Signing PowerShell Scripts

PowerShell scripts used in production environments should be signed to prevent modification, and server configurations should enforce script signing to mitigate risks of malicious code being run on them.

  1. Get and install a signing certificate, ideally in an environment that’s completely separate from your production environment where the signed script will be run. I used StartSSL but you may wish to go with a less shady Certificate Authority. If you go with a self-signed certificate, you’ll need to deploy your CA certificate on all your machines where you plan to run this script.
  2. Ensure the signing certificate is available to PowerShell. I assume you only have 1 cert installed in the step below since I use [0] in the next step.
    > Get-ChildItem cert:\CurrentUser\My -codesign
    Thumbprint                                Subject
    ----------                                -------
    3355EBE8EB05071263E1B0DC989EEE072DFE0A72  CN=Justin Ho, L=Toronto, S=Ontario, C=CA
  3. Sign the script, which I’ve named somescript.ps1 in the example below.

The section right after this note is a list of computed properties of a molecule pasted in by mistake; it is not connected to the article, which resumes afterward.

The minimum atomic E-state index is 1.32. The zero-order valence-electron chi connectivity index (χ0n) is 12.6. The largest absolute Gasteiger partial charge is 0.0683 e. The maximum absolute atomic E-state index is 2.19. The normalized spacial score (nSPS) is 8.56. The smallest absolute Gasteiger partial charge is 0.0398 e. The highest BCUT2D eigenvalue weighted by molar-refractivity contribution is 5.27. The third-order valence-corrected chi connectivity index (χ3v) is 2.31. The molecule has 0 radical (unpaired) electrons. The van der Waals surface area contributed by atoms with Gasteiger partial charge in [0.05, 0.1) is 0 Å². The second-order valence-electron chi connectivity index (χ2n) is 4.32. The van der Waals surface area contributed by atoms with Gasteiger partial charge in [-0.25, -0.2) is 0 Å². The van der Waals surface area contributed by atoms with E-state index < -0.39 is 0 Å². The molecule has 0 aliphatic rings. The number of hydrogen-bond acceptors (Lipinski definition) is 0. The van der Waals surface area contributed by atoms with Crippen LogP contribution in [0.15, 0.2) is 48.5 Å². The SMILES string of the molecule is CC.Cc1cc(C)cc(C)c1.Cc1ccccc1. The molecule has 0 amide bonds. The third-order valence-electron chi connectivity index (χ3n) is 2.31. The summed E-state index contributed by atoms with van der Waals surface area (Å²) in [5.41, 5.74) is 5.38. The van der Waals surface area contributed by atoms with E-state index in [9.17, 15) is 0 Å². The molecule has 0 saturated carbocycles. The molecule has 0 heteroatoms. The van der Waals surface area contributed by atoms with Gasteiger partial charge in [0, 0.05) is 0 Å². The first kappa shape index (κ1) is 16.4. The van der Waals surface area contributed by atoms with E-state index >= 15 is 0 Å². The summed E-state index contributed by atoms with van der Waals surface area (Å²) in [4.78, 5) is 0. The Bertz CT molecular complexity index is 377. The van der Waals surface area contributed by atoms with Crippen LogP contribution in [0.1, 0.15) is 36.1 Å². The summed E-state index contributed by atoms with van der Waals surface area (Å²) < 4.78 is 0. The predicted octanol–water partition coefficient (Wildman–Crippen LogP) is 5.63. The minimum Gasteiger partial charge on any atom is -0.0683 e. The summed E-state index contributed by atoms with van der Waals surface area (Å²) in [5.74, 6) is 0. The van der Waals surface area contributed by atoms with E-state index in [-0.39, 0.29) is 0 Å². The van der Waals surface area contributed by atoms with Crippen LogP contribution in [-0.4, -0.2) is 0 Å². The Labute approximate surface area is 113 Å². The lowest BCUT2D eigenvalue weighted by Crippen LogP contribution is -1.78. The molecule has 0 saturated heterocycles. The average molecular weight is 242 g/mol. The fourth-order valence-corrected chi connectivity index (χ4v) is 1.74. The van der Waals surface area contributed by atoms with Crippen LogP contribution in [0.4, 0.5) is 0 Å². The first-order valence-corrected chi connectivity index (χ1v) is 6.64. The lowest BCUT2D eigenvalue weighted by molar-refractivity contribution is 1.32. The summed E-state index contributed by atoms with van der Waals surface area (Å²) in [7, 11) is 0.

1. Pull the cert from the local store
       > Set-AuthenticodeSignature somescript.ps1 @(Get-ChildItem cert:\CurrentUser\My -codesigning)[0] -IncludeChain "All" -TimestampServer ""
    2. You can also use per or
    3. If you don’t want to import the certificate, you can just load the certificate for this process:
         > $Cert = Get-PfxCertificate -FilePath "mycert.pfx"
         > Set-AuthenticodeSignature -FilePath somescript.ps1 -Certificate $Cert -IncludeChain "All" -TimeStampServer ""
  4. Verify that PowerShell recognizes the signature is valid. You should see a TimeStamperCertificate in addition to the SignerCertificate and the Status should be Valid.
    > Get-AuthenticodeSignature .\somescript.ps1 -Verbose | fl
  5. Check the current Execution Policy and update it for the local machine.
    Get-ExecutionPolicy -List | ft -AutoSize
    Set-ExecutionPolicy AllSigned -Scope LocalMachine
  6. Test your newly signed script and trust your certificate as needed. (Note this is required even if you have a publicly issued cert.)